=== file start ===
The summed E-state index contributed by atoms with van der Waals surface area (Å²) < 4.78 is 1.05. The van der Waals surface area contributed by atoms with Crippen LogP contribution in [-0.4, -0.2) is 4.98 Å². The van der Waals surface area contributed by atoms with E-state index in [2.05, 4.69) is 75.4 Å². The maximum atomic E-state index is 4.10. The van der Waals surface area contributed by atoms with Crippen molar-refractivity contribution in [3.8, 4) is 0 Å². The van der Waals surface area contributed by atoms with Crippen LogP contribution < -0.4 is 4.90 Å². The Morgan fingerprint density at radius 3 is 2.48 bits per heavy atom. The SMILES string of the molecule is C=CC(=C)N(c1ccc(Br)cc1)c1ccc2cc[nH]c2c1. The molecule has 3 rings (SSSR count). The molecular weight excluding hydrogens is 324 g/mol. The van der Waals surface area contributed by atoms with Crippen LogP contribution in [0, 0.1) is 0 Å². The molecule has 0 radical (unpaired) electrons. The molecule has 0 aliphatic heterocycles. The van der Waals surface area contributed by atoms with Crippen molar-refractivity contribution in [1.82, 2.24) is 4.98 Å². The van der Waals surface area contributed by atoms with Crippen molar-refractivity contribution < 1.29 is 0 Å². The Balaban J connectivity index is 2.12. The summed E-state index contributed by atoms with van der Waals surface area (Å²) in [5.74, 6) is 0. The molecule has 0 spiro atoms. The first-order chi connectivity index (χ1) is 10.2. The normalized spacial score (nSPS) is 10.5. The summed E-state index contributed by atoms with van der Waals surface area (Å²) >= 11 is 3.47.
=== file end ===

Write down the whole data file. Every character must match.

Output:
The summed E-state index contributed by atoms with van der Waals surface area (Å²) < 4.78 is 1.05. The van der Waals surface area contributed by atoms with Crippen LogP contribution in [-0.4, -0.2) is 4.98 Å². The van der Waals surface area contributed by atoms with E-state index in [2.05, 4.69) is 75.4 Å². The maximum atomic E-state index is 4.10. The van der Waals surface area contributed by atoms with Crippen molar-refractivity contribution in [3.8, 4) is 0 Å². The van der Waals surface area contributed by atoms with Crippen LogP contribution < -0.4 is 4.90 Å². The Morgan fingerprint density at radius 3 is 2.48 bits per heavy atom. The SMILES string of the molecule is C=CC(=C)N(c1ccc(Br)cc1)c1ccc2cc[nH]c2c1. The molecule has 3 rings (SSSR count). The molecular weight excluding hydrogens is 324 g/mol. The van der Waals surface area contributed by atoms with Crippen LogP contribution in [0, 0.1) is 0 Å². The molecule has 0 radical (unpaired) electrons. The molecule has 0 aliphatic heterocycles. The van der Waals surface area contributed by atoms with Crippen molar-refractivity contribution in [1.82, 2.24) is 4.98 Å². The van der Waals surface area contributed by atoms with Crippen molar-refractivity contribution < 1.29 is 0 Å². The Balaban J connectivity index is 2.12. The summed E-state index contributed by atoms with van der Waals surface area (Å²) in [5.74, 6) is 0. The molecule has 0 spiro atoms. The first-order chi connectivity index (χ1) is 10.2. The normalized spacial score (nSPS) is 10.5. The summed E-state index contributed by atoms with van der Waals surface area (Å²) >= 11 is 3.47.